NEW DELHI: Indian Prime Minister Narendra Modi headed to Europe on Monday with New Delhi’s refusal to condemn Russia’s invasion of Ukraine set to be a key talking point in meetings with regional leaders.
India, which imports much of its military hardware from Russia, has long walked a diplomatic tightrope between the West and Moscow, and has called only for an immediate end to hostilities.
“My visit to Europe comes at a time when the region faces many challenges and choices,” Modi said in a statement released before his departure for Germany, Denmark and France.
The premier intended to “strengthen the spirit of cooperation” with European partners “who are important companions in India’s quest for peace and prosperity”, the statement added.
Modi was due to hold talks with German Chancellor Olaf Scholz in Berlin on Monday before heading to Copenhagen to join the prime ministers of Denmark, Iceland, Finland, Sweden and Norway at a two-day India-Nordic Summit from May 3.
He will then make a brief stopover in France to see President Emmanuel Macron to “share assessments on various regional and global issues and will take stock of ongoing bilateral cooperation”, the Indian statement said.
Germany’s Scholz was quoted by the Indian Express daily on Monday as saying the “attack on Ukraine by Russia is on the top of the agenda” in the discussions with Modi.
“The brutality of the Russian attack is shocking and appalling. Those responsible must be held accountable. I am confident that there is broad agreement between our countries on this,” the newspaper quoted Scholz as saying in an interview.
Scholz plans to invite Modi as a special guest to a Group of Seven (G7) leaders’ summit next month as part of an effort to forge a broader alliance against Russia, Bloomberg News reported Sunday.
Quoting unnamed sources, the report said Scholz was concerned over Modi’s refusal to condemn Russia and India’s increased fossil fuel imports from there, and was undecided on the invite until weeks ago.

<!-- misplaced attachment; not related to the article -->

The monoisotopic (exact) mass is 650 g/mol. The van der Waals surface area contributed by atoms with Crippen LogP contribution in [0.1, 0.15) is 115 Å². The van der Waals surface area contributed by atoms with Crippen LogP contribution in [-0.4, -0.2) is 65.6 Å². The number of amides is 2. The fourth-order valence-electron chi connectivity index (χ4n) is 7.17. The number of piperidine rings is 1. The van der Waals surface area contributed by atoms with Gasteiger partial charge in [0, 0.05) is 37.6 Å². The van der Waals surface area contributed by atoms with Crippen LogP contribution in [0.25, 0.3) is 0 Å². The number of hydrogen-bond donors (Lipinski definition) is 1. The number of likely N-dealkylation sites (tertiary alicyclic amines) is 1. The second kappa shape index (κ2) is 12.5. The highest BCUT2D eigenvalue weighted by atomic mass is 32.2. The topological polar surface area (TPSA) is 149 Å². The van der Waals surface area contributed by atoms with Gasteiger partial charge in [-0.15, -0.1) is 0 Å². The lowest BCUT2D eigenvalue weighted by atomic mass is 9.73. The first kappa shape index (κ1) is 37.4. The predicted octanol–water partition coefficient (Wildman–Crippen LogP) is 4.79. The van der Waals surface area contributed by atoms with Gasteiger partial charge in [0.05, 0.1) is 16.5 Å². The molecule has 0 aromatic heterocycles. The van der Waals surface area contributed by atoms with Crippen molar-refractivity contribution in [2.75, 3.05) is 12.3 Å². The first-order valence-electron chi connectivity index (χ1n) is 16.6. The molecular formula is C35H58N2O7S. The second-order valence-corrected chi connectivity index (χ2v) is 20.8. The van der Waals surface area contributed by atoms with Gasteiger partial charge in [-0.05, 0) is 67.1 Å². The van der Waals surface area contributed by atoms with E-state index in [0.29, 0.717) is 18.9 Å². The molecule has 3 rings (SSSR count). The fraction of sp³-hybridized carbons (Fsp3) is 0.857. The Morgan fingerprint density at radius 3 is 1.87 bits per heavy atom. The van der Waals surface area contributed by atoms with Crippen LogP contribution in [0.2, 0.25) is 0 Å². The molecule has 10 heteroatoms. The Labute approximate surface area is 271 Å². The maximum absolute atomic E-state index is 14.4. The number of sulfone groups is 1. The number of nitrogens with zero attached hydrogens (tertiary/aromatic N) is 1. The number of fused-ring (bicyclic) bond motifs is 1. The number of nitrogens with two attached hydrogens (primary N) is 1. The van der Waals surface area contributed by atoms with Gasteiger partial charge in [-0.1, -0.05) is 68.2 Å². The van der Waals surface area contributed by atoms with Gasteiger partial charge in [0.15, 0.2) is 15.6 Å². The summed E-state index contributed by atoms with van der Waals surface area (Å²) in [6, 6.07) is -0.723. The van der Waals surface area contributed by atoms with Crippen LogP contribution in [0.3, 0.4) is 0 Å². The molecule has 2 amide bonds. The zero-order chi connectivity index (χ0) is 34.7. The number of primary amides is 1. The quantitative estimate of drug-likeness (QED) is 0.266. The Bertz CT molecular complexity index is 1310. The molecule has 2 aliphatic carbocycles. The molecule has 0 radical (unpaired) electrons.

India has significantly increased imports of Russian oil from March onwards, but has bristled at criticism of the move, saying Europe’s consumption of Russian energy commodities remains far higher.
Rising Indian oil imports
In a media briefing on Sunday, Indian Foreign Secretary Vinay Kwatra said European countries “not only understand but also have deep appreciation” of India’s position on the conflict.
The principal focus of the visits and discussions is to strengthen bilateral partnership across a range of areas including trade, energy and sustainable development, Kwatra said.
With Russia reeling under Western sanctions, some 50 Indian food, ceramics and chemicals exporters will head to Moscow later this month after enquiries from Russian firms, the Times of India newspaper reported on Monday.
“Trade and financial sanctions imposed on Russia… have opened up numerous avenues for Indian businesses across various sectors,” the newspaper quoted Vivek Agarwal from lobby group the Trade Promotion Council of India, which is organising the trip, as saying.
“Indian companies too are excited to tap the huge potential available for Indian products in Russia,” he told the newspaper.
The daily quoted unnamed government officials as suggesting that shipments would only start once the war in Ukraine ends.